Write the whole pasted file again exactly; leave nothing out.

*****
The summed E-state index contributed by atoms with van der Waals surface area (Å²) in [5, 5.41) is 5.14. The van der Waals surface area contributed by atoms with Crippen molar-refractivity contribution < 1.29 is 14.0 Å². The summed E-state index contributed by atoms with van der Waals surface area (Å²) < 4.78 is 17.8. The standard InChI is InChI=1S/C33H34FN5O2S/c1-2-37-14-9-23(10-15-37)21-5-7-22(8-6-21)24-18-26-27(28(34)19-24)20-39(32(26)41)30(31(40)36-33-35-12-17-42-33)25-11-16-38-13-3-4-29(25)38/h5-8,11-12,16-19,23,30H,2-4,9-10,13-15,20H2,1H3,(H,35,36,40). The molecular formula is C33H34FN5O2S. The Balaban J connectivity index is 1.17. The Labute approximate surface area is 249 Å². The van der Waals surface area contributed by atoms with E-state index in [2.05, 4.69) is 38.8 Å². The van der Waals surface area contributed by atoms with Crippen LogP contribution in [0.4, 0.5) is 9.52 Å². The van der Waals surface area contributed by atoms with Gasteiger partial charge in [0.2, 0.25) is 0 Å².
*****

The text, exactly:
The summed E-state index contributed by atoms with van der Waals surface area (Å²) in [5, 5.41) is 5.14. The van der Waals surface area contributed by atoms with Crippen molar-refractivity contribution < 1.29 is 14.0 Å². The summed E-state index contributed by atoms with van der Waals surface area (Å²) < 4.78 is 17.8. The standard InChI is InChI=1S/C33H34FN5O2S/c1-2-37-14-9-23(10-15-37)21-5-7-22(8-6-21)24-18-26-27(28(34)19-24)20-39(32(26)41)30(31(40)36-33-35-12-17-42-33)25-11-16-38-13-3-4-29(25)38/h5-8,11-12,16-19,23,30H,2-4,9-10,13-15,20H2,1H3,(H,35,36,40). The molecular formula is C33H34FN5O2S. The Balaban J connectivity index is 1.17. The Labute approximate surface area is 249 Å². The van der Waals surface area contributed by atoms with E-state index in [2.05, 4.69) is 38.8 Å². The van der Waals surface area contributed by atoms with Crippen LogP contribution in [0.4, 0.5) is 9.52 Å². The van der Waals surface area contributed by atoms with Gasteiger partial charge in [0.2, 0.25) is 0 Å².